I just came across this article by Bill Flax; Was America Founded as a Christian Nation? I think it’s fairly accurate, but only up to a point. Flax observes that:
The most vocal proponents of Christian America and their counterparts advocating a completely secular state necessarily cherry-pick data to prove exaggerations while discarding inconvenient details.
Flax criticizes the Religious Right for “transforming our Forefathers [ the Founding Fathers] into faithful servants of Christ.” On the other hand, observes Flax, “[T]hose most ardently challenging America ’s Christian origins wrongly portray the Founders as rank secularists.”
While there is no question that there were many Christians among the Founders, I think the second idea is closest to the truth.
American culture is predominantly Christian. But America is not, never has been, and never was a Christian nation. The fact that many Christians were instrumental in creating America does not change that fact. America is an Enlightenment nation. Many Enlightened Christians helped create it. But it is not a Christian nation. Pre-Enlightenment, Christianity had centuries to create an American nation, but did not and could not. No Enlightenment, no America.
The Founders believed in reason; that reason is a valid guide to human action and man’s primary means of supporting his life; that reason belongs to the individual; that therefore individuals must be free to live by reason; and thus government must be erected to protect man’s inalienable rights to liberty. These are Enlightenment ideals. This liberty includes the freedom to live by one’s beliefs, whether religious or not. Hence, the First Amendment, and church-state separation. This view is compatible with enlightened Christianity: God created man and nature, but then leaves us to shape our own existence with our human faculties without His interference. But this view is not dependent on Christianity. The Enlightenment transformed Christianity. The Enlightenment led, Christianity followed. Man’s nature and the social requirements for his survival and flourishing are what they are, regardless of whether one thinks man has supernatural origins or not.
The Founders did inherit Christian morals. But the Founders were political, not moral, revolutionaries. Enlightened Christianity served as a ready-made philosophy for the Founders, even though much of it—particularly the altruist ethics—contradicted the Declaration’s principles, which sanctioned man’s right to pursue his own happiness. Like most enlightened Christians—and as Flax notes—the Founders cherry-picked what they thought to be the rational elements.
While Flax decries Big Government operating in Christ’s name, he seems to approve of “big government” when it suits Christianity: He condemns those who believe the First Amendment justifies evicting crosses from parks, purging prayer from schools and ousting “under God” from the Pledge of Allegiance.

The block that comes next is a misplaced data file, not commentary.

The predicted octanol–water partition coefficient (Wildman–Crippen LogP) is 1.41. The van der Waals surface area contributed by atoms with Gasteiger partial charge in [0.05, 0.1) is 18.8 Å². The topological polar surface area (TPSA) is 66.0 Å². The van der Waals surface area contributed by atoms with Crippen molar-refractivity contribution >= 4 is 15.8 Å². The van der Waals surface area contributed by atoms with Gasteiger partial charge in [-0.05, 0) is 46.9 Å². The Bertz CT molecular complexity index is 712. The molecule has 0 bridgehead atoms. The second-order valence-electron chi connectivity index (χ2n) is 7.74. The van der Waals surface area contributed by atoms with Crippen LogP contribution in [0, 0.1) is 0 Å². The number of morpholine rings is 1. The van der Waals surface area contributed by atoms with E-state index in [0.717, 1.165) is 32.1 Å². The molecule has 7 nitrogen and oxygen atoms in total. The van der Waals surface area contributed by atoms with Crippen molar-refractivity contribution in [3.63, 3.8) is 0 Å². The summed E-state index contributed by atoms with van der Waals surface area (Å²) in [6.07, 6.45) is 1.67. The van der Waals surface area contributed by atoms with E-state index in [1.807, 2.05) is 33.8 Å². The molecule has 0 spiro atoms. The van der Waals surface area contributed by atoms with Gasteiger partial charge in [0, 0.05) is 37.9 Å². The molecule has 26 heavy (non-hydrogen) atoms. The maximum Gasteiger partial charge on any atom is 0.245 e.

The Founders wouldn’t have supported officially-sponsored prayer in government schools. If they did, they would be completely contradicting their own Founding principles. It’s clearly a violation of the Establishment Clause for a government institution to impose religious practices. It’s simply wrong to impose prayer sessions on a captive audience of kids compelled by truancy laws to be in schools that their parents are compelled to finance. I doubt the Founders would even approve of our government-run schools. It clearly contradicts the principle of inalienable individual rights, and makes inevitable conflicts like the controversy over school prayer.
The same goes for the Pledge of Allegiance. People should be privately free to insert “under God”—or not. The legislature should stay out of it, giving no official stamp of approval for or against “under God.”
As to “evicting crosses from parks,” the issue is public parks vs. private ones. As long as “public”—tax supported—parks exist, any display carries the implicit sanction of government. Of course, Christians, being taxpayers, can rightly claim that as partial owners of the parks, they have a right to display religious symbols. But then the same can be said of secular groups. These kinds of conflicts are inevitable with any kind of “public” ownership.
But Flax is wrong that “Modern denizens of political correctness [secularists] reckon the Founders so irreligious that they had sought to diminish spiritual influence.” Did they really? Or did they seek to separate government influence from private influence—a crucial difference. Look around. Churches are as numerous as gas stations and Dunkin Doughnuts. No one ever proposed eliminating religious displays in front of private homes; or banning private religious practice in public, so long as there is no implied government sanction. The Founders sought to protect private “spiritual”—religious—influence on the basis of “To each, his—not government’s—own.”
America as a Christian nation would be a nation ruled by biblical edicts rather than objective laws. Under such a regime, non-Christians—and even minority Christian sects outside the Christian mainstream—would be, at best, second-class citizens and, at worst, subject to persecution and even imprisonment or death. America would be, in essence, a Christian Iran.
It should be remembered that secular government does not mean atheistic government. It means a government that is neutral in the field of ideas, neither promoting nor forbidding any belief system, but protecting freedom of conscience so long as one’s actions don’t violate the rights of others. This distinction is important. A secular state is neither anti-Christian nor pro-Atheist. It is what America was intended to be; a government of laws and not of men.
My Commentary on Church-State Separation